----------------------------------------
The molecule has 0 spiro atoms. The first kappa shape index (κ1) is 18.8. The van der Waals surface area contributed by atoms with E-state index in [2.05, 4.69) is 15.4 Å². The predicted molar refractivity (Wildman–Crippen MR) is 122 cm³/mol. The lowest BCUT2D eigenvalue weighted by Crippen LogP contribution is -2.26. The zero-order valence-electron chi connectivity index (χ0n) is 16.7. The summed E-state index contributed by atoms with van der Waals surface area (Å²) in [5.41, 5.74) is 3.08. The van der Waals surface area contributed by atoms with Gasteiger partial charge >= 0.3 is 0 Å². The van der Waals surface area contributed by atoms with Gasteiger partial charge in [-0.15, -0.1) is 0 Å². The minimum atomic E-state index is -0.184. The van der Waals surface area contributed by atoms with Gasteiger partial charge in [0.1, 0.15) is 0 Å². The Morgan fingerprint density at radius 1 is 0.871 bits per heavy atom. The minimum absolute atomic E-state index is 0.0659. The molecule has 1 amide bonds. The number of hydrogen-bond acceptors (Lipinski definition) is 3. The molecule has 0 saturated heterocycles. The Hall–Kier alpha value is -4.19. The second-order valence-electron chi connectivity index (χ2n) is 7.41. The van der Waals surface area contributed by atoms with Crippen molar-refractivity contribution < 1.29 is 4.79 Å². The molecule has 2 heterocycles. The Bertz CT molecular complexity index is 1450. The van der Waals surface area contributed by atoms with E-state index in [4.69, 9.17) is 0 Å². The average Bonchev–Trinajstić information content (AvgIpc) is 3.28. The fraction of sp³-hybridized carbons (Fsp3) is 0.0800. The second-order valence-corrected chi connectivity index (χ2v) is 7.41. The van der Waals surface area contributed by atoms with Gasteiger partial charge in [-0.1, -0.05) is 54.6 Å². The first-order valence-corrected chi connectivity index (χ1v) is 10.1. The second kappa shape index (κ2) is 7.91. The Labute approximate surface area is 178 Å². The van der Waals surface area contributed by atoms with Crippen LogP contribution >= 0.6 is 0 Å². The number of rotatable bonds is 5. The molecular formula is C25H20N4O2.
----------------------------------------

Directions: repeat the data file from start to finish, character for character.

The molecule has 0 spiro atoms. The first kappa shape index (κ1) is 18.8. The van der Waals surface area contributed by atoms with E-state index in [2.05, 4.69) is 15.4 Å². The predicted molar refractivity (Wildman–Crippen MR) is 122 cm³/mol. The lowest BCUT2D eigenvalue weighted by Crippen LogP contribution is -2.26. The zero-order valence-electron chi connectivity index (χ0n) is 16.7. The summed E-state index contributed by atoms with van der Waals surface area (Å²) in [5.41, 5.74) is 3.08. The van der Waals surface area contributed by atoms with Gasteiger partial charge >= 0.3 is 0 Å². The van der Waals surface area contributed by atoms with Gasteiger partial charge in [-0.15, -0.1) is 0 Å². The minimum atomic E-state index is -0.184. The van der Waals surface area contributed by atoms with Gasteiger partial charge in [0.1, 0.15) is 0 Å². The Morgan fingerprint density at radius 1 is 0.871 bits per heavy atom. The minimum absolute atomic E-state index is 0.0659. The molecule has 1 amide bonds. The number of hydrogen-bond acceptors (Lipinski definition) is 3. The molecule has 0 saturated heterocycles. The Hall–Kier alpha value is -4.19. The second-order valence-electron chi connectivity index (χ2n) is 7.41. The van der Waals surface area contributed by atoms with Crippen molar-refractivity contribution < 1.29 is 4.79 Å². The molecule has 2 heterocycles. The Bertz CT molecular complexity index is 1450. The van der Waals surface area contributed by atoms with E-state index in [4.69, 9.17) is 0 Å². The average Bonchev–Trinajstić information content (AvgIpc) is 3.28. The fraction of sp³-hybridized carbons (Fsp3) is 0.0800. The second-order valence-corrected chi connectivity index (χ2v) is 7.41. The van der Waals surface area contributed by atoms with Gasteiger partial charge in [-0.1, -0.05) is 54.6 Å². The first-order valence-corrected chi connectivity index (χ1v) is 10.1. The second kappa shape index (κ2) is 7.91. The Labute approximate surface area is 178 Å². The van der Waals surface area contributed by atoms with Crippen LogP contribution >= 0.6 is 0 Å². The number of rotatable bonds is 5. The molecular formula is C25H20N4O2.